0
views
0
recommends
+1 Recommend
1 collections
    0
    shares
      • Record: found
      • Abstract: found
      • Article: found

      Glucocorticoid Resistance following Herpes Simplex-1 Infection: Role of Hippocampal Glucocorticoid Receptors

      Read this article at

      ScienceOpenPublisherPubMed
      Bookmark
          There is no author summary for this article yet. Authors can add summaries to their articles on ScienceOpen to make them more accessible to a non-specialist audience.

          Abstract

          Herpes simplex-1 (HSV-1) is a sporadic cause of viral encephalitis. We have previously demonstrated that corneal HSV inoculation markedly activates the hypothalamo-pituitary-adrenal (HPA) axis. This activation depends on host derived brain interleukine-1 and was resistant to pretreatment with dexamethasone (dex), possibly because immune factors such as pro-inflammatory cytokines can modify the binding capacity of glucocorticoids in the hippocampus. In the present study, we examined whether resistance of the HPA axis activation following intracerebral HSV-1 infection to dex-induced suppression is associated with modifications in hippocampal or pituitary glucocorticoids (GC) receptors or GC receptors in cultured astrocytes. Male rats were injected intracerebroventricularly with purified HSV-1 or vehicle. 48 h later, dex or vehicle was injected intraperitoneally. Rats were sacrificed 3.5 h later. ACTH and corticosterone (CS) were measured in the serum. Specific binding of <sup>3</sup>H-dex was measured in the cytosolic fraction of the hippocampus and the pituitary. Dex failed to reduce ACTH and CS responses to HSV-1 infection. In contrast, dex significantly reduced ACTH and CS responses to acoustic neural stimuli. Infection with HSV-1 markedly reduced the hippocampal maximal specific binding of dex with no effect on the dissociation constant (K<sub>d</sub>) values. HSV-1 had no effect on the binding of dex in the pituitary. Infection of cultured astrocytes with HSV-1 also reduced the maximal specific binding of dex, but increased the K<sub>d </sub>value. The results suggest that HSV-1 induced GC resistance may be mediated by downregulation of GC receptors in hippocampal tissue. These results may clarify a mechanism responsible for GC resistance following immune challenges.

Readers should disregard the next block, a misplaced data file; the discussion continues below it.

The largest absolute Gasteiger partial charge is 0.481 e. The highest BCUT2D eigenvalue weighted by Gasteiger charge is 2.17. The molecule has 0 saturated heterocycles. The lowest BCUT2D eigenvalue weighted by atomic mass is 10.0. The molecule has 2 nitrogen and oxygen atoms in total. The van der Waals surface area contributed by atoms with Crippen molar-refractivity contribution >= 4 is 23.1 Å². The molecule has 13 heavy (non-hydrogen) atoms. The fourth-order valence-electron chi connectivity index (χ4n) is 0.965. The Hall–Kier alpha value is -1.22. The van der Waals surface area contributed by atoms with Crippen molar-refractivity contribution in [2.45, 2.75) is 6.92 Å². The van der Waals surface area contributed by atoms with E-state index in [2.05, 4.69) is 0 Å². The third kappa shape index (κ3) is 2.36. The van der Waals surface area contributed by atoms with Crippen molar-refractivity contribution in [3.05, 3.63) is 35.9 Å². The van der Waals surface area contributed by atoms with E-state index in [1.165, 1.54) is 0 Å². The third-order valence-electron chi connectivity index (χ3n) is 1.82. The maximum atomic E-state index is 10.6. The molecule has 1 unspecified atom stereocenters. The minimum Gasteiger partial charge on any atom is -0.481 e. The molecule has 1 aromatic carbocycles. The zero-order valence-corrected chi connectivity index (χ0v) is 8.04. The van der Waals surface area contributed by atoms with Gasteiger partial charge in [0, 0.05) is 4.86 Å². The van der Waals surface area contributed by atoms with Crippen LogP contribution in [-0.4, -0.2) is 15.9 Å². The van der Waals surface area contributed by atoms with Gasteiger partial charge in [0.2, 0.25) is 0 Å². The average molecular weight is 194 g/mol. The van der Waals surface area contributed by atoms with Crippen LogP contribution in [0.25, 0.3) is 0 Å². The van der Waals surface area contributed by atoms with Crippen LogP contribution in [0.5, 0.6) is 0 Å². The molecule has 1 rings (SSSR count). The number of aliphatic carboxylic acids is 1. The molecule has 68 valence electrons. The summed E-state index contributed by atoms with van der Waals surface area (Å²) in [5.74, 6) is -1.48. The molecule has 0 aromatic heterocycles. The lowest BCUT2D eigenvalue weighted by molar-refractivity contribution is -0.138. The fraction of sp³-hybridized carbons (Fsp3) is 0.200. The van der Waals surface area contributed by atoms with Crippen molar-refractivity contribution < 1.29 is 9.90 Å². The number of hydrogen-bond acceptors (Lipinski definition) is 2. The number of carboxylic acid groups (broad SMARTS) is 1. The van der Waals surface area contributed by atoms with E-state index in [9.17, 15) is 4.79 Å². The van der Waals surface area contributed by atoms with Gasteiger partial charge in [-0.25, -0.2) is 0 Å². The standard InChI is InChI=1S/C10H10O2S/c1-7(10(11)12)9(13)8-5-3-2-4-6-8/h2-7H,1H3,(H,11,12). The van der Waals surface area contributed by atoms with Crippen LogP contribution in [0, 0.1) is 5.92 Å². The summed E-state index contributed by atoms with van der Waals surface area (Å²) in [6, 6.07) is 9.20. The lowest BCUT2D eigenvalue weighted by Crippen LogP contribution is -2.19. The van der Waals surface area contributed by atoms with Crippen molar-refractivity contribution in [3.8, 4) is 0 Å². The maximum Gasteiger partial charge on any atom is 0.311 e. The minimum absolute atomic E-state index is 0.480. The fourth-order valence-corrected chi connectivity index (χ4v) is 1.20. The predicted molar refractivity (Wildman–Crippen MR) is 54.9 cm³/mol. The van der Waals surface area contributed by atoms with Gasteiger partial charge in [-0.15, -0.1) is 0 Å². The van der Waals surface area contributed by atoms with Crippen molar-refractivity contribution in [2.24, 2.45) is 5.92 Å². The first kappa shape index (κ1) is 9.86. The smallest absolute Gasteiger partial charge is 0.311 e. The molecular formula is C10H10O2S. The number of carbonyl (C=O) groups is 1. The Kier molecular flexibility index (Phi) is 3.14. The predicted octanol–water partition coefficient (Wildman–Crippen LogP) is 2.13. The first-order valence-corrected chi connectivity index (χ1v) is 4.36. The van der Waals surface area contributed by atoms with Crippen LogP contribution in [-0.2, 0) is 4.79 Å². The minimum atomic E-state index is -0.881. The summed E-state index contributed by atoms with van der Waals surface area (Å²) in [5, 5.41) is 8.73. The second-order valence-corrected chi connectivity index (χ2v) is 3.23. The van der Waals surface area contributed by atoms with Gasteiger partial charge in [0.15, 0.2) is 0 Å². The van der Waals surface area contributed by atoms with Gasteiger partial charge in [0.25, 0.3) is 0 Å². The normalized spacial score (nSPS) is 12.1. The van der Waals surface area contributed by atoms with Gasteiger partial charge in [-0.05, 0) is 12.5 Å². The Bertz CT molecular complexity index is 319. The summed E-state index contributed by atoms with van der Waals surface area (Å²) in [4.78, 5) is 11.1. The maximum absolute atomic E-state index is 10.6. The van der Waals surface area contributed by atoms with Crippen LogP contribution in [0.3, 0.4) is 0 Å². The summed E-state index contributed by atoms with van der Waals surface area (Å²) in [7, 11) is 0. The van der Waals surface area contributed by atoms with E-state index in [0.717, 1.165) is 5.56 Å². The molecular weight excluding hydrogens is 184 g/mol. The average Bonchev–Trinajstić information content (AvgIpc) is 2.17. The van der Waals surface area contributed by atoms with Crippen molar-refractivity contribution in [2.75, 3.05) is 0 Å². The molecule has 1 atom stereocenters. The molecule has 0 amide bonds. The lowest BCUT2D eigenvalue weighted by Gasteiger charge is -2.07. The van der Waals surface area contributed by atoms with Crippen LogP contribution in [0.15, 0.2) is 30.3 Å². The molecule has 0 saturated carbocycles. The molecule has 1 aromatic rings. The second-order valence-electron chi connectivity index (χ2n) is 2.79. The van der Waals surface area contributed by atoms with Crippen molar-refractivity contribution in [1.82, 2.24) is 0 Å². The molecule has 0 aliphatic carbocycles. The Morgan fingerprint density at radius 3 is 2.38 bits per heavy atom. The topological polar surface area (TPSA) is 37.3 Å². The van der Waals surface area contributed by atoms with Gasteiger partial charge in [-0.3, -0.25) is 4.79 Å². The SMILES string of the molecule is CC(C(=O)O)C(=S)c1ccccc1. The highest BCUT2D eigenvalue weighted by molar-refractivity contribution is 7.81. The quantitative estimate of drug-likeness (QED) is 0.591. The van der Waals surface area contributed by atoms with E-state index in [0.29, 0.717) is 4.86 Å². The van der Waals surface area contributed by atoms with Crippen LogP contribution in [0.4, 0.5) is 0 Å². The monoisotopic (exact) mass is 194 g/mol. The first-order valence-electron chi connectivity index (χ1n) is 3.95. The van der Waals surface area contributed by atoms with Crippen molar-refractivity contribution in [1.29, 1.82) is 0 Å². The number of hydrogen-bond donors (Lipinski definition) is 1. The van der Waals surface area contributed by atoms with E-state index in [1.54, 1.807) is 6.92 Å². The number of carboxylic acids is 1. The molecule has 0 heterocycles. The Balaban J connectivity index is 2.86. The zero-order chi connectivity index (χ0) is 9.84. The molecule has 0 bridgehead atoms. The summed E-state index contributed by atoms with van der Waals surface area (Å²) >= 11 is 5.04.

Related collections

          Most cited references 36

          • Record: found
          • Abstract: found
          • Article: not found

          When not enough is too much: the role of insufficient glucocorticoid signaling in the pathophysiology of stress-related disorders.

          Previous theories have emphasized the role of excessive glucocorticoid activity in the pathology of chronic stress. Nevertheless, insufficient glucocorticoid signaling (resulting from decreased hormone bioavailability or reduced hormone sensitivity) may have equally devastating effects on bodily function. Such effects may be related in part to the role of glucocorticoids in restraining activation of the immune system and other components of the stress response, including the sympathetic nervous system (SNS) and corticotropin-releasing hormone (CRH). The literature on neuroendocrine function and glucocorticoid-relevant pathologies in stress-related neuropsychiatric disorders, including posttraumatic stress disorder and major depression, was reviewed. Although not occurring together, both hypocortisolism and reduced responsiveness to glucocorticoids (as determined by dexamethasone challenge tests) were reliably found. Stress-related neuropsychiatric disorders were also associated with immune system activation/inflammation, high SNS tone, and CRH hypersecretion, which are all consistent with insufficient glucocorticoid-mediated regulation of stress hyperresponsiveness. Finally, antidepressants, a mainstay in the treatment of stress-related disorders, were regularly associated with evidence of enhanced glucocorticoid signaling. Neuroendocrine data provide evidence of insufficient glucocorticoid signaling in stress-related neuropsychiatric disorders. Impaired feedback regulation of relevant stress responses, especially immune activation/inflammation, may, in turn, contribute to stress-related pathology, including alterations in behavior, insulin sensitivity, bone metabolism, and acquired immune responses. From an evolutionary perspective, reduced glucocorticoid signaling, whether achieved at the level of the hormone or its receptor, may foster immune readiness and increase arousal. Emphasis on insufficient glucocorticoid signaling in stress-related pathology encourages development of therapeutic strategies to enhance glucocorticoid signaling pathways.